“It’s important for Ferrari doing well at the moment, we knew we have improved at the car, and if you look at the last races, we have improved our positions in the race,” he told

“The car has become more consistent, and the car has become a bit faster. It’s great to have those results, as it’s great for next year, and great looking ahead for the next races.”

Once more, Binotto will not be on the pit wall throughout the race weekend having missed the Turkish GP, as the team focuses on its 2021 car to reverse its fortunes following a disastrous season.

It might be a welcome situation for Vettel, who joked after the race “if the next race we don’t score as many points we try again to leave him at home!” His absence coincided with the four-time champion’s best performance of the season last time out in Istanbul.

Binotto’s decision that the team had to overhaul its entire concept at the beginning of the season looks to have paid off, with the Turkish GP the team’s biggest points haul of the season so far.


AWS Insights during FP3

Alex Albon, 2020 Turkish GP

Watching the timing screens in FP3 might not give the best hint of who is fastest ahead of qualifying

Bryn Lennon/Getty Images

The Amazon Web Services graphic indicating true qualifying pace will get its first chance to show whether the data stacks up during a session with relevant track conditions.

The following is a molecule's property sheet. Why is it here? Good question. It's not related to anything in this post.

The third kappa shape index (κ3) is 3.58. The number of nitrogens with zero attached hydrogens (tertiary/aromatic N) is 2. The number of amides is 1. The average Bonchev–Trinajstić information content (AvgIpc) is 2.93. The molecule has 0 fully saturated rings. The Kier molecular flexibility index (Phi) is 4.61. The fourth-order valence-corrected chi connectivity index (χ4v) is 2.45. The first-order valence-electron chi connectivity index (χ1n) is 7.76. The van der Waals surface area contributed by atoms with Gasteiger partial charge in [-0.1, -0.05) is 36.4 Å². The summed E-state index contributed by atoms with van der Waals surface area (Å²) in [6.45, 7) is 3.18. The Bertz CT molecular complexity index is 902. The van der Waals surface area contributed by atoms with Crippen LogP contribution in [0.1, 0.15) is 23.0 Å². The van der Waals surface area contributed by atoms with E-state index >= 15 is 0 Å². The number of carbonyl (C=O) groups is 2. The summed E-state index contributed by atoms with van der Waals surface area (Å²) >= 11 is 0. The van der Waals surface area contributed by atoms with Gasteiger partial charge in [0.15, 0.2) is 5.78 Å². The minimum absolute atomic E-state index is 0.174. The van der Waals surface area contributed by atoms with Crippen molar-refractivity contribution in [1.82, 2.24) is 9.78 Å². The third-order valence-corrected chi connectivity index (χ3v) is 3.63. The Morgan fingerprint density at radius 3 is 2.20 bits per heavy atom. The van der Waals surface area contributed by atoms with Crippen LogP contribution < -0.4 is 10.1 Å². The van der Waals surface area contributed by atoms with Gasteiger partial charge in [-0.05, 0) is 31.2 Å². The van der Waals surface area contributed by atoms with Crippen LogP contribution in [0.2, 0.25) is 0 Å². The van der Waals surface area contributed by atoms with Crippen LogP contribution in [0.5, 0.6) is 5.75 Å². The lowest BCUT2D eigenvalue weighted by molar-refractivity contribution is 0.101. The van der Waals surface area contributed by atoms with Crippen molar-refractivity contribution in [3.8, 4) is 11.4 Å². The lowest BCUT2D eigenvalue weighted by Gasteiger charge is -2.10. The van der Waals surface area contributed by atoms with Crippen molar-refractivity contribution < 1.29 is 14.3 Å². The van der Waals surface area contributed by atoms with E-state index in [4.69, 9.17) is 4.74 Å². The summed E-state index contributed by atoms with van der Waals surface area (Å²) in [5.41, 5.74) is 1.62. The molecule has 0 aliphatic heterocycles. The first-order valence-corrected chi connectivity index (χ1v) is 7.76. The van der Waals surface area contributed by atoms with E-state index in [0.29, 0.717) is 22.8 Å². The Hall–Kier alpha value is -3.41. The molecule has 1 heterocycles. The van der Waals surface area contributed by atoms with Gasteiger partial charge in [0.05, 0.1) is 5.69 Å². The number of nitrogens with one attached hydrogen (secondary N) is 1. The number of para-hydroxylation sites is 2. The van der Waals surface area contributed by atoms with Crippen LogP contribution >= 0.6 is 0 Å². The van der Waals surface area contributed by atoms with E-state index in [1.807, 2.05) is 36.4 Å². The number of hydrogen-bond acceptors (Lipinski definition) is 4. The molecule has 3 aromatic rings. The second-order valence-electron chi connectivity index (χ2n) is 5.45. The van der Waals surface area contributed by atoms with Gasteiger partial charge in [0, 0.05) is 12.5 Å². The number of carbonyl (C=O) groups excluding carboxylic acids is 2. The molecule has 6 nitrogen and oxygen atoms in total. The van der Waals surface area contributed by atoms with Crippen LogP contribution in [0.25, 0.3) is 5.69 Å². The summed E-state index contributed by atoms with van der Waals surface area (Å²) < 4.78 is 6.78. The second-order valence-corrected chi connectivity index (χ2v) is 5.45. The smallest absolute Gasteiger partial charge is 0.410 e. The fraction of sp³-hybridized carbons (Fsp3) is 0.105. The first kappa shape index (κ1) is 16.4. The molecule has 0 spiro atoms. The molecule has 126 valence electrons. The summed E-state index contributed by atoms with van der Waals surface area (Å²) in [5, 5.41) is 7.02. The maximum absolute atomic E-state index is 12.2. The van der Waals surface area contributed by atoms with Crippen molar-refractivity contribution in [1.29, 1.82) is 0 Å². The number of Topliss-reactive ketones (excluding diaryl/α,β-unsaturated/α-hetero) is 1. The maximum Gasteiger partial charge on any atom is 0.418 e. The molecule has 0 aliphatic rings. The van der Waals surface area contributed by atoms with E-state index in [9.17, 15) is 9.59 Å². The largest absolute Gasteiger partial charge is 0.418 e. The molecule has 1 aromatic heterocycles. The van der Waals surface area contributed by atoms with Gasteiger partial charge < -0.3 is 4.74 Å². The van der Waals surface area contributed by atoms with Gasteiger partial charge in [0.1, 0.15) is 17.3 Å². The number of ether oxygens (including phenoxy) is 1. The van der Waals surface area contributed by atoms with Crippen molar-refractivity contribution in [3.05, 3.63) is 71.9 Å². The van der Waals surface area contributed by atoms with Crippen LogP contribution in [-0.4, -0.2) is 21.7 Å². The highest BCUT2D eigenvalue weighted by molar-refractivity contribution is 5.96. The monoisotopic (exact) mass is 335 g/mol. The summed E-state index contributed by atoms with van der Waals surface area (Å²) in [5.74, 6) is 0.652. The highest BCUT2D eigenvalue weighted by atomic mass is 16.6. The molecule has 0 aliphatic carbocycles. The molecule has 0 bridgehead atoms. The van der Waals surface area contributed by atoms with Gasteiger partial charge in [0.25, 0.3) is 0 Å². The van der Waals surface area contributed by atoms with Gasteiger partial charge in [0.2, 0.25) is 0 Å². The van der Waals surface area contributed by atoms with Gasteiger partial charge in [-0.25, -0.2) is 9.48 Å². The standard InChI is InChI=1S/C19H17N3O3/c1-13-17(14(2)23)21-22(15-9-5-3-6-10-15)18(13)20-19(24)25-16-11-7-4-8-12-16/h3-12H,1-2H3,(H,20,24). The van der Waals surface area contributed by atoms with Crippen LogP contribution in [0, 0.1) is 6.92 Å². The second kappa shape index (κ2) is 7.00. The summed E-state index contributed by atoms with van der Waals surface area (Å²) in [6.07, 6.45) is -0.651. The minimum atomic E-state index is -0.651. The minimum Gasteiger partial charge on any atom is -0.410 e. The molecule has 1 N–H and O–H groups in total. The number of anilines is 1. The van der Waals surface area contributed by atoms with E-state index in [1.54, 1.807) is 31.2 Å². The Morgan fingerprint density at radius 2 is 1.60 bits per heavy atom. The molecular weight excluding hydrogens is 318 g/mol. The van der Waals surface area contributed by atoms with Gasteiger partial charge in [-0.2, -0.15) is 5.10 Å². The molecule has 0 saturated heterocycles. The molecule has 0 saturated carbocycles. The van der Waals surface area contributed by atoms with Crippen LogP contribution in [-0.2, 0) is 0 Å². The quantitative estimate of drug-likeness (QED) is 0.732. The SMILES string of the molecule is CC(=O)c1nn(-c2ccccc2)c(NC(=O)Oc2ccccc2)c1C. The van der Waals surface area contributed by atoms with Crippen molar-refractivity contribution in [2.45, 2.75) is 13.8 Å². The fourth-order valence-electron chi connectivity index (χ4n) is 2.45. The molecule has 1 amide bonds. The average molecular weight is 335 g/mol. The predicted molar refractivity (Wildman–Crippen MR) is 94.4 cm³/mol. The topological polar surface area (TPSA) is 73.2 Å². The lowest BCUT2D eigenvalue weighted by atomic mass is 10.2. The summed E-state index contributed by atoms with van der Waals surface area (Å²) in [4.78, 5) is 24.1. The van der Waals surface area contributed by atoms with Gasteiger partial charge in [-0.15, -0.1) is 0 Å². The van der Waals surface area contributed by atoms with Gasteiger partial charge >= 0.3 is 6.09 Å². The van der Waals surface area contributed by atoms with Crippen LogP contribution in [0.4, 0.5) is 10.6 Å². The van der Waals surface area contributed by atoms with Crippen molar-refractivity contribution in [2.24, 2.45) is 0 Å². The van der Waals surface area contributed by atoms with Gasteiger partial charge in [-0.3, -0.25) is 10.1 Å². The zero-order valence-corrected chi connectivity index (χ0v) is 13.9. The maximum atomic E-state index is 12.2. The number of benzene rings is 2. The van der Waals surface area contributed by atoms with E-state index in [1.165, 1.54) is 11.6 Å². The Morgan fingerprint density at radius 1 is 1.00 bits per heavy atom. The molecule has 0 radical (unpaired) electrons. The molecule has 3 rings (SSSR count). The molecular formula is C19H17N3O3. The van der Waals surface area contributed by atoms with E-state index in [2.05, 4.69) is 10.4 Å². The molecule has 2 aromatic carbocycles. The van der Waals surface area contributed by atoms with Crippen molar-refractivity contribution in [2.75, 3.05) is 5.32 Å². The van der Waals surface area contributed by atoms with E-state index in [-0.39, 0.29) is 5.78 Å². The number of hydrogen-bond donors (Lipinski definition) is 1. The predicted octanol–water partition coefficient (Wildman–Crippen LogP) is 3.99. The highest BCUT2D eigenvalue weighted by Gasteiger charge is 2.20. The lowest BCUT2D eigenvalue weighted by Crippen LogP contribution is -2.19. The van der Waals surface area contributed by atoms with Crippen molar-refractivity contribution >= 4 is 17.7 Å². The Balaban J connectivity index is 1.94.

Named ‘qualifying pace’, the new on-screen display will rank drivers based on analytics gathered from the cars during the final session ahead of the all important qualifying hour.

Machine learning takes into account multiple parameters including prior running from FP1 and FP2, projected fuel levels and the lap the best time was set on during a longer stint, estimated power unit mode and track grip to give a better picture of who is looking fast versus who is running light.

After a less than ideal race weekend in Turkey on a brand new surface that gave up little in the way of grip throughout proceedings, the true pace graphic will be a little more accurate this weekend.

AWS graphics have been hit or miss amongst fans and certainly divides opinion, but it will be interesting to see how accurate the predictions are now that F1 has returned to familiar ground in Bahrain.